Worldbuilding from Reality
Worldbuilding Does Not a Story Make
Previous posts in the Worldbuilding From Reality series are indexed here:
When you are worldbuilding, you are weaving the black velvet that will cradle and display your diamond. You are not creating the light that will make your diamond sparkle, or the diamond itself, but if you do a messy job of worldbuilding then no adjustments of light or cut of diamond will create the riveting effect you intend.
Worldbuilding is crucial, but should be as invisible as the black velvet of a jeweler's display case.
In this analogy, I'd guess the "light" is your theme, and the diamond is the Relationship you are depicting.
The Worldbuilding is an integral part of the light and the jewel it illuminates, and some genres, some authors, make the Worldbuilding into the whole plot. Done well, this is also riveting.
For example, the long running Destroyermen series by Taylor Anderson with the 2019 entry in the Series #14, Pass of Fire.
I think the overall Theme of the Destroyermen novels might be, "The best defense is a vigorous offense." The world situation, and how a handful of "can-do" American sailors can improve the situation, is the plot. The Story
I can't sing the praises of Anderson's Destroyermen too loudly. The "world" is an alternate Earth (which a WWII Destroyer falls into from a storm in the South Pacific), and the building is how this tiny group of sailors orchestrates a reproduction of WWII, but with totally different factions, different species (some not human) and humans who fell into this world from different historic epics. We also have the indications some of the humans from different epics are actually from different parallel universes than our own.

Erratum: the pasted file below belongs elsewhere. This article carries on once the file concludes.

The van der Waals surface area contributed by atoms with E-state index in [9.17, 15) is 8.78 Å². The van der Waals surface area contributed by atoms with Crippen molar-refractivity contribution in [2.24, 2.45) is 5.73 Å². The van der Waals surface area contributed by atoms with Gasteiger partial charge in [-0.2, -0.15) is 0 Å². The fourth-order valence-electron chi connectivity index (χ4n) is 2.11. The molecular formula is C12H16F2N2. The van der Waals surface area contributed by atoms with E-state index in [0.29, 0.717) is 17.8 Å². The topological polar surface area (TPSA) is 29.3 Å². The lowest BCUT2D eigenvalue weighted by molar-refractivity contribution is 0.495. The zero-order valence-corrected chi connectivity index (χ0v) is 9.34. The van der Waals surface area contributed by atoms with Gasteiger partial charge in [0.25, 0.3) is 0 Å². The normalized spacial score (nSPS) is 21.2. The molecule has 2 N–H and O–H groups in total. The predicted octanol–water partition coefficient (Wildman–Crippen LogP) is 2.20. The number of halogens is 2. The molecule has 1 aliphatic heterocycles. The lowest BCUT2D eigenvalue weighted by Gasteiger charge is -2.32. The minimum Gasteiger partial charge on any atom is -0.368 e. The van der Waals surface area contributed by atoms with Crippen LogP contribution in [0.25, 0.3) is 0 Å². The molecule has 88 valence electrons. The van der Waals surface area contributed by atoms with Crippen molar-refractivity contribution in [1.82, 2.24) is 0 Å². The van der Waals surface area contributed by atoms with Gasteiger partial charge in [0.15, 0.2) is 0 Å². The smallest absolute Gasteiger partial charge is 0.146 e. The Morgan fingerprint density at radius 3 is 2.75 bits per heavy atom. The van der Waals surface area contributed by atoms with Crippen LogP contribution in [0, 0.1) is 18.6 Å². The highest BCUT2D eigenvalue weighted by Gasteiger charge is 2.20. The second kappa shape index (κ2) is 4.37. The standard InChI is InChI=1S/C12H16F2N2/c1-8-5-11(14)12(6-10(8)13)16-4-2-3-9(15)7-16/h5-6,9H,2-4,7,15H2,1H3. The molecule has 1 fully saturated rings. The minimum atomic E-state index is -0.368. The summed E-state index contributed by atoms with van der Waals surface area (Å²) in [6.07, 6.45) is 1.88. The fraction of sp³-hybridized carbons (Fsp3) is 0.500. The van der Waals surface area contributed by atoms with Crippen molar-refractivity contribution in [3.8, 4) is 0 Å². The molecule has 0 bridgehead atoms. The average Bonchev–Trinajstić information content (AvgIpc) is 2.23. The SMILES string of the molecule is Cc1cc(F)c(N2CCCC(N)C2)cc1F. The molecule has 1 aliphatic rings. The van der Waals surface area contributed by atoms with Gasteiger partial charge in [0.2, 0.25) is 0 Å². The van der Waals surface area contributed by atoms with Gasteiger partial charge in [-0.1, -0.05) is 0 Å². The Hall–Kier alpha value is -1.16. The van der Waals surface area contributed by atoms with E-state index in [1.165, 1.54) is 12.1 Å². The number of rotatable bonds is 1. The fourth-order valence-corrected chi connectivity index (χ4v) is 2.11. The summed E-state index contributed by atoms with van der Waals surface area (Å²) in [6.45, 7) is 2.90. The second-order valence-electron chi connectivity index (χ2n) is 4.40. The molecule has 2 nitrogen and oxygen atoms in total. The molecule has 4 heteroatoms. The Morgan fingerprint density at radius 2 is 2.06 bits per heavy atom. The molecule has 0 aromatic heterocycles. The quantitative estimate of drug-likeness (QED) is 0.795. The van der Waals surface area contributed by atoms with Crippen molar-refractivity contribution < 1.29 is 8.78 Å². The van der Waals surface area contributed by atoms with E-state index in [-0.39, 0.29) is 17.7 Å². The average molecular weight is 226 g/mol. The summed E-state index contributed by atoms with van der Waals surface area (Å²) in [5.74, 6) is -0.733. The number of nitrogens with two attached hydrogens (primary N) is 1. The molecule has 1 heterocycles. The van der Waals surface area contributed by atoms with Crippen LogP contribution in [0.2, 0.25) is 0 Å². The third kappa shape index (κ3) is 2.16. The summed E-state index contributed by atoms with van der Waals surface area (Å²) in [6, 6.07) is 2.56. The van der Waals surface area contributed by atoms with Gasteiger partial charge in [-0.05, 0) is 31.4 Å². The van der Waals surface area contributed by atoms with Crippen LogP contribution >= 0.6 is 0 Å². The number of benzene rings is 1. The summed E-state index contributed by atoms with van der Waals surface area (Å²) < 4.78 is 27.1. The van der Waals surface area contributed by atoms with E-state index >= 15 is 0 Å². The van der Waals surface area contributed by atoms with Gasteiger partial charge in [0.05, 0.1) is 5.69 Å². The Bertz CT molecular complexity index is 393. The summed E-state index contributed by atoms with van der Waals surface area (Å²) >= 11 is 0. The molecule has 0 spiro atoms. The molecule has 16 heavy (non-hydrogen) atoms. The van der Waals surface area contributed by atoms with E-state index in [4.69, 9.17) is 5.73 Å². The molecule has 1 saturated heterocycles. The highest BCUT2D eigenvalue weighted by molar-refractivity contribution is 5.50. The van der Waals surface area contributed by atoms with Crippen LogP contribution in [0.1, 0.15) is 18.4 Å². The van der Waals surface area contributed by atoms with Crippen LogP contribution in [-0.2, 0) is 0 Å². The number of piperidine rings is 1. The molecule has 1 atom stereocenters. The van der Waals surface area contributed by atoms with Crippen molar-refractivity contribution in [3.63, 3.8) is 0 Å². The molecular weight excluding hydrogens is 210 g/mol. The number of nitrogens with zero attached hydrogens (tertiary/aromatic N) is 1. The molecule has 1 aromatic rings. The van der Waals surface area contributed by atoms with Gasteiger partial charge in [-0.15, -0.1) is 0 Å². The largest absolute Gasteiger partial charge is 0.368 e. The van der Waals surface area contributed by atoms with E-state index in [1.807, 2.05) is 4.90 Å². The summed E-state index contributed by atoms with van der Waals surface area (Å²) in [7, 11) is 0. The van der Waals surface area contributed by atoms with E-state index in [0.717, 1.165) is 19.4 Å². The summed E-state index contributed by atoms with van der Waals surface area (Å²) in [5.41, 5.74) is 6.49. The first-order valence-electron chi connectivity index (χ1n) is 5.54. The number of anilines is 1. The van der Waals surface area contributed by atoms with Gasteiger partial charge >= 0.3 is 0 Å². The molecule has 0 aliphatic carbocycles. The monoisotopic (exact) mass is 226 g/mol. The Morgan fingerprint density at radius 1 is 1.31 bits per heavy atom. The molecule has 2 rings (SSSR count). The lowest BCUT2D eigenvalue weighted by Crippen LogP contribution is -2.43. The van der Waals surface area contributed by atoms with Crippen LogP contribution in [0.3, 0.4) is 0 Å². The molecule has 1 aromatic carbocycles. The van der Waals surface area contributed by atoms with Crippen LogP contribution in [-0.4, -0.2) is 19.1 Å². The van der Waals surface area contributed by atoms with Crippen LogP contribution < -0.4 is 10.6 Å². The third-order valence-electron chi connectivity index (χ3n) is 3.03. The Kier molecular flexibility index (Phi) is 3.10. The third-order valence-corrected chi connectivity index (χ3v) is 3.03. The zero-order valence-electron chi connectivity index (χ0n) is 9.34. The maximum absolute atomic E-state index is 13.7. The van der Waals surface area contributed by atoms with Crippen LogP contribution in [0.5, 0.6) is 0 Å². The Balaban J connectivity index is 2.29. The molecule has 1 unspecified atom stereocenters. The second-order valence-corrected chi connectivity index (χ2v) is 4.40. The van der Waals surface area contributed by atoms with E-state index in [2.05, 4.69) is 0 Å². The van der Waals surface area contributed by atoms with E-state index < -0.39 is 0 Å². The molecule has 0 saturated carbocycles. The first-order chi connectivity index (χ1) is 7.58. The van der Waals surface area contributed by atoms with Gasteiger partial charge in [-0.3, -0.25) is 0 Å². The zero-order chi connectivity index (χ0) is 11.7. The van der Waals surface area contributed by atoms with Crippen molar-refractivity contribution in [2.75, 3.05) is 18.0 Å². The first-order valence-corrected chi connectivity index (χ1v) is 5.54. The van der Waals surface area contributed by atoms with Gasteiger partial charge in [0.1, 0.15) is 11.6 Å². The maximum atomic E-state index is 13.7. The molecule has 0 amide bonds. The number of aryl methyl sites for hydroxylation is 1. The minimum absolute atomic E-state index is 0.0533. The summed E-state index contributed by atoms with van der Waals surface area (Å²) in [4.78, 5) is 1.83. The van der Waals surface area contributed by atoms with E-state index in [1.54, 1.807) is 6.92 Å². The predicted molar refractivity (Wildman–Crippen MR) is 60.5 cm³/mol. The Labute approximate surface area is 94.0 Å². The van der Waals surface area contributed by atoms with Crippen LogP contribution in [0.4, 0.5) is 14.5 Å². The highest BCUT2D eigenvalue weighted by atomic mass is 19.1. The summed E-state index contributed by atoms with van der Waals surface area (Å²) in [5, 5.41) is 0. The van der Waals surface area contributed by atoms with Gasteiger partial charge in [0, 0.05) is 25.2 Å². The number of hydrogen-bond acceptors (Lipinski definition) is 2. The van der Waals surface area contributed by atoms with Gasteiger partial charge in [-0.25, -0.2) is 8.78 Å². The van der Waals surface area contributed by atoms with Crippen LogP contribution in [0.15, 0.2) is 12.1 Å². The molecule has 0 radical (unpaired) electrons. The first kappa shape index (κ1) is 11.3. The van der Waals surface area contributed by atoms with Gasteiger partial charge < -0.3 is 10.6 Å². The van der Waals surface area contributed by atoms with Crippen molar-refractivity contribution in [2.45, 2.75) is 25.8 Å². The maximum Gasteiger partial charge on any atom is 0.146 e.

So there is a cosmic-level worldbuilding theory behind the series, and the World where the conflict is in progress when our Destroyermen land there is the result of the asteroid that triggered the extinction of the dinosaurs landing in a slightly different spot, rearranging the geography of Central America.
There are a couple of species of feathered lizards that have achieved sentience -- and a civilization based on feeding the voracious populace both with humans and with their own species.
Our Destroyermen take the side of the people being attacked and eaten, or attacked and conquered by some stray WWII Japanese. Alliances form, war spreads, and the Destroyermen put the natives on the track of ever improved weaponry.
The 2029 entry in this Series is Pass of Fire (the fire being a series of volcanoes in Central America, the Pass being formed by the asteroid hit).
And from this base of intricate worldbuilding, the long-long sequences describing weapons improvements and what counter-improvements the enemies achieve (with the help of the Japanese), and what huge, world-wide, sprawling strategies and tactics can be launched, and which of the surviving Destroyermen are leading parts of the war, and which parts are led by those who learned from our Destroyermen, also describe the Relationships developing because of the battle-camaraderie.